In the non-compete and trade secret enforcement arena, some issues repeatedly emerge: can a company prevent an executive or sales employee from working for a competitor when the employee possesses certain “confidential” information? Will the court enforce the concept that it is inevitable that the employee will disclose such information to the new employer under an inevitable disclosure theory? How related do the former and current positions need to be before a court will adopt a non-compete? And how do courts view “clawback” provisions that allow companies to cancel stock or bonus payments in the event that an employee breaches a non-compete agreement. All of these are important issues and were addressed in a recent dispute between International Business Machines Corporation (“IBM”) and Hewlett-Packard Company (“HP”) concerning an executive.
The Honorable Loretta Preska of the Southern District of New York recently addressed these and other issues when she denied IBM’s attempt to restrain one of its former executives, Giovanni Visentin, from working for HP for a period of twelve months. Judge Preska ruled that IBM had not shown sufficient evidence that Mr. Visentin’s new job makes it inevitable that he will disclose any protectible IBM trade secrets.
Mr. Visentin was employed by IBM for 26 years prior to his January 19, 2011 resignation, during which time he had risen the ranks to become General Manager of IBM’s Integrated Technology Services (“ITS”) group, which provides clients with IT infrastructures and cloud computing services. Upon assuming the General Manager position, Mr. Visentin executed a series of noncompetition agreements with IBM, specifically agreeing not to associate with any competitor for a period of twelve months following the termination of his employment.
On January 18, 2011, HP made Mr. Visentin an offer to serve as its Senior Vice President, General Manager, Americas, for its HP Enterprise Services group, which oversees three business segments, one of which provides clients with similar IT infrastructures and cloud computing services. Mr. Visentin accepted HP’s offer within an hour’s time and gave notice to IBM later the same day, at which point IBM escorted him out, repossessed a laptop computer from his home, and the next day filed a complaint seeking a preliminary injunction to prevent his employment with HP.
In seeking a preliminary injunction, IBM alleged that Mr. Visentin had acquired numerous trade secrets, including: (1) strategic initiatives in cloud computing; (2) acquisition plans; (3) pricing strategies; (4) operational finances and the identity of troubled accounts; (5) competitive strategies with HP; and (6) client “pipeline” information, including new client targets. In its 62-page order, the Court addressed each of IBM’s trade secrets and found that Mr. Visentin only had generalized information and that, except for client “pipeline” information, IBM had failed to provide any specific example of how Mr. Visentin’s generalized knowledge could be used at HP to IBM’s detriment. Mr. Visentin was not among the top cloud computing personnel at IBM and he was unable to describe at the preliminary injunction hearing the architecture or design of IBM’s cloud infrastructure. Further, the Court found that much of his generalized knowledge was already known in the marketplace. For instance, Mr. Visentin’s generalized knowledge of pricing strategies was not found to be a trade secret, as it was driven by other more dominant players in the cloud computing market.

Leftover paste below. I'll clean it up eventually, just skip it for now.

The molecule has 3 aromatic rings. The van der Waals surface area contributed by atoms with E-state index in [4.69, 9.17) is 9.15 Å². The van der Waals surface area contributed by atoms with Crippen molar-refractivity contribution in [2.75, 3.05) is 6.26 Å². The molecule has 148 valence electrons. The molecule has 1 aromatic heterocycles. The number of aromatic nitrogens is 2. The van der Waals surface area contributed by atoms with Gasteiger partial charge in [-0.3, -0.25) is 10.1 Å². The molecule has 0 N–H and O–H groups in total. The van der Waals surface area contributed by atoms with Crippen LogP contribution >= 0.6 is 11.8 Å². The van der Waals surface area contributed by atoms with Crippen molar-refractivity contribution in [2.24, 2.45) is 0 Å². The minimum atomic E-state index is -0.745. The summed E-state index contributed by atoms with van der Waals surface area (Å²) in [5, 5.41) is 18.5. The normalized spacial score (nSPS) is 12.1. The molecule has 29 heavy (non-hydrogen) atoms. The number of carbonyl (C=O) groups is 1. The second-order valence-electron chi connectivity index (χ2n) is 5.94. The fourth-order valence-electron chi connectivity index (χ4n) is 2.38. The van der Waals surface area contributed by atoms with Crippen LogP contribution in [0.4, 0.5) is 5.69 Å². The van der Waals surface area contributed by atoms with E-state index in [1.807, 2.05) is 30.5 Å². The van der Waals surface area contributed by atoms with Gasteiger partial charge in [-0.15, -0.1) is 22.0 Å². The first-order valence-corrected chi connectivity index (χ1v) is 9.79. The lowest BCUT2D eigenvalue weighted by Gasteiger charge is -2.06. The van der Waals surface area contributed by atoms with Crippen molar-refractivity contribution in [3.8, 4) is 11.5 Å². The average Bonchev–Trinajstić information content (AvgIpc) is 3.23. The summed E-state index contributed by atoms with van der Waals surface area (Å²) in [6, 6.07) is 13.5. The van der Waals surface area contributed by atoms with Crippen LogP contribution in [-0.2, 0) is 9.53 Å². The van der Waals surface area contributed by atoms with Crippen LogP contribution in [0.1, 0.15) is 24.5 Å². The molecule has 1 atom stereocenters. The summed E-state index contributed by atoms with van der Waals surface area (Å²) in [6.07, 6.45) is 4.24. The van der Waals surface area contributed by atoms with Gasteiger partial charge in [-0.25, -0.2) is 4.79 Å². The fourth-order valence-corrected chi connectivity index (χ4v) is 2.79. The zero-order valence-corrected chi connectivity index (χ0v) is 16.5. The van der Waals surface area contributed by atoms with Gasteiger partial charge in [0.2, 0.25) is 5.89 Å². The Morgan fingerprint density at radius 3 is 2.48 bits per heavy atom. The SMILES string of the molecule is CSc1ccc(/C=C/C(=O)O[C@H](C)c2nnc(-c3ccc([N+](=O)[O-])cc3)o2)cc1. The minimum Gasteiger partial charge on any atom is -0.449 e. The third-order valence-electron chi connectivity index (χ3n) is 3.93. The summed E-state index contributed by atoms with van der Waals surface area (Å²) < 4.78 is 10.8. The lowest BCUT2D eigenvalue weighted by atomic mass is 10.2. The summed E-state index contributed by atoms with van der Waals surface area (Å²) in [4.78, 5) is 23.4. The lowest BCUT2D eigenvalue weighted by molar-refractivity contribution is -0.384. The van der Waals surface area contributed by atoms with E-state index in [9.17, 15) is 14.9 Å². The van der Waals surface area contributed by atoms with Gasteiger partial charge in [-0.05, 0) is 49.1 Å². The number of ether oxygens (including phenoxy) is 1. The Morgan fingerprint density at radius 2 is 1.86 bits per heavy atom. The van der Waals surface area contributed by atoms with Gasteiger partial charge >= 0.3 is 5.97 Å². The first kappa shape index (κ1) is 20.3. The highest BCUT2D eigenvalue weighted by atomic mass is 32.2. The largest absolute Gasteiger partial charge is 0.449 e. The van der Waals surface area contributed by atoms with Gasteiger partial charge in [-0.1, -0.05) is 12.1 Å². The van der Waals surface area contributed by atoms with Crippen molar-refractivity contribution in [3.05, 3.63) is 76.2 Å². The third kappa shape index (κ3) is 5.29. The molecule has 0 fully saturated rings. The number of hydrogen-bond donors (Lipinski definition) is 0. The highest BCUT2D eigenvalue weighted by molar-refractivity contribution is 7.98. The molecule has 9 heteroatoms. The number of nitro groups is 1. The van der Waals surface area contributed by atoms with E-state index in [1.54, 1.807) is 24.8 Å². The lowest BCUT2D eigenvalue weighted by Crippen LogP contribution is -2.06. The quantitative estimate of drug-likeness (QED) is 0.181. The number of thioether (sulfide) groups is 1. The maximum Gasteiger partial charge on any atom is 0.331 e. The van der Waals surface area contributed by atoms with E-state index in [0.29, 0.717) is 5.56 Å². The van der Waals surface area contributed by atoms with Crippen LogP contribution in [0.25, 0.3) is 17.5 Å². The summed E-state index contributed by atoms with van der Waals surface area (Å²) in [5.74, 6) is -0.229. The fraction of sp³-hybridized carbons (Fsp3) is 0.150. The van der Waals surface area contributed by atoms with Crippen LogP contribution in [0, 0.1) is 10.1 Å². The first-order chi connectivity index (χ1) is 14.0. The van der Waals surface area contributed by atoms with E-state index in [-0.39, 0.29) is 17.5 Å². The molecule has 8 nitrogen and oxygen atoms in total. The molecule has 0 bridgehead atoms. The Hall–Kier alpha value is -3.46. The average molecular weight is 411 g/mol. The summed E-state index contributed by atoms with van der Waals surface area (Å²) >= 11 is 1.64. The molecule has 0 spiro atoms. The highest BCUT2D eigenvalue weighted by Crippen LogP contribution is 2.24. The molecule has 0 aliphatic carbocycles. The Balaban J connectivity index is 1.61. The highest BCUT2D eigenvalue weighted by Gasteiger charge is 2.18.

The Court also ruled that IBM had provided no evidence that Mr. Visentin’s new role at HP inevitably would require the disclosure of IBM’s trade secrets. Importantly, the Court found that HP’s agreement provided a safeguard against the disclosure of potentially sensitive information by agreeing to limit the scope of his new position for the first twelve months covered by the non-compete. The Court also found that Mr. Visentin’s new position was not nearly identical to his IBM post, but rather was significantly larger in scope, both substantively and geographically, and only shared a “slight overlap” with his prior position. In sum, the Court found no evidence that any specific IBM knowledge that Mr. Visentin possessed, such as client “pipeline” information, would have to be disclosed to carry out his role at HP.
The Court’s ruling turned on its finding of no irreparable harm because there was no evidence that Mr. Visentin’s new job would inevitably disclose IBM’s trade secrets. However, the Court criticized IBM’s noncompetition agreement in a few respects: finding it overbroad because it prohibited Mr. Visentin from working for a competitor for twelve months even in an area in which IBM does not participate and has no legitimate interest to protect; objecting to a “clawback” provision, which allowed IBM to cancel certain equity benefits upon breach, as being punitive; and viewing the non-compete as a retention device “designed to keep the leadership talent of IBM from leaving.”
The case, International Business Machines Corp. v. Visentin, No. 11-cv-00399 (S.D.N.Y.), remains pending, and IBM has publicly stated that it disagrees with the ruling and is considering its next steps.
Significantly, when considering litigation, clients and practitioners should consider the scope of non-compete agreements, analyze whether employees have specialized, as opposed to general company information, evaluate whether the new position is directly related to the former position or involves a substantial overlap of duties, and pay close attention to the scope of a restrictive covenant.